In one of the many reactions to the murders in the Charleston, South Carolina church shooting last week, Memphis Mayor A C Wharton announced Thursday that he wants the statue of Nathan Bedford Forrest removed from Health Sciences Park.
The recent attention that has been given to the dismissal of the Confederate flag from state capitals since the shooting has put more pressure on Southern political leaders to make a statement on any remnants of Confederate history.
“We are simply saying that there might be a more appropriate place,” said Wharton. “In the case of the flag, put it in a museum. Don’t put it out in common places. You see, we all have t
o drive down Union Avenue. It’s a common, unavoidable place. If someone wishes to see that, then go over to the cemetery in the peace of solitude, tranquility, and reverence and do it there. What Americans would say, I’d like to have a picnic in the shadow Bedford Forrest?”
Forrest fought in the Confederate army and is declared by many as one of the original leaders of the Klu Klux Klan, although any public involvement with the group is harder to pin down. Both his and his wife’s bodies are buried near the statue in Health Sciences Park. Their remains were originally buried at Elmwood Cemetery, but they were moved to the park in 1904.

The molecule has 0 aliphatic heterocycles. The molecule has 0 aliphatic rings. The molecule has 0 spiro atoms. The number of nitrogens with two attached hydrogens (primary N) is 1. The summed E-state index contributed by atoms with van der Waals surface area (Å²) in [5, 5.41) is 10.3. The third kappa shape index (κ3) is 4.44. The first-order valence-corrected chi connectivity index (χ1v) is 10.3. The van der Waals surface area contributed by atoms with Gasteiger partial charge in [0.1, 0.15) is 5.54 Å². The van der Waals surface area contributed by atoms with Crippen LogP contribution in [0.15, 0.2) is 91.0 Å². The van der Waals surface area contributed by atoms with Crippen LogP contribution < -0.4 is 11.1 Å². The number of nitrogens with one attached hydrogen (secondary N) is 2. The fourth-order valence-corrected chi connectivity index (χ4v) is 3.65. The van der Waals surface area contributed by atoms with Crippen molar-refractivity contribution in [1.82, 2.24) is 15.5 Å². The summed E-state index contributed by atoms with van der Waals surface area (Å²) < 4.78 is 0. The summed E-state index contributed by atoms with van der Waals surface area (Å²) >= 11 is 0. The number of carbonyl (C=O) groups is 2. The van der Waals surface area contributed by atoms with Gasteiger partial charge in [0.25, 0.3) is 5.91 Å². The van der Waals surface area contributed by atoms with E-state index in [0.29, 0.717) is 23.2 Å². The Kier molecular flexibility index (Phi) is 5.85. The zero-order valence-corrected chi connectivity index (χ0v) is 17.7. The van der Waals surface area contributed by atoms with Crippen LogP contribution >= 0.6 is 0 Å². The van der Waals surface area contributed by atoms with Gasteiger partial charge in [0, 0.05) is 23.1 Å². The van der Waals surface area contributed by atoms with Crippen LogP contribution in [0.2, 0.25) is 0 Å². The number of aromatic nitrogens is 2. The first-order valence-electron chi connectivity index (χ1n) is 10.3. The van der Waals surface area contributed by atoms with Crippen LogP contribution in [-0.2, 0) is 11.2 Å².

The call for the statue's removal comes only two years after the name of the park itself was changed. In February 2013, the park was renamed from Forrest Park to its current name in a vote by the Memphis City Council.
The final decision on moving the statue and the bodies would have to be made by the Memphis City Council, making the Mayor’s declaration just a declaration. Any decision would have to come from the council and will likely receive much opposition from groups such as the Sons of Confederate Veterans.
Wharton made it clear that removal of other Confederate symbols, specifically the statue of Confederate President Jefferson Davis, around the city was a discussion for another day. His thoughts on the Forrest statue, however, according to the Mayor, are simple.
“We have an opportunity to just go ahead and remove this monument to a horrible time of the history of our state and nation,” Wharton said. “Let’s just do it.”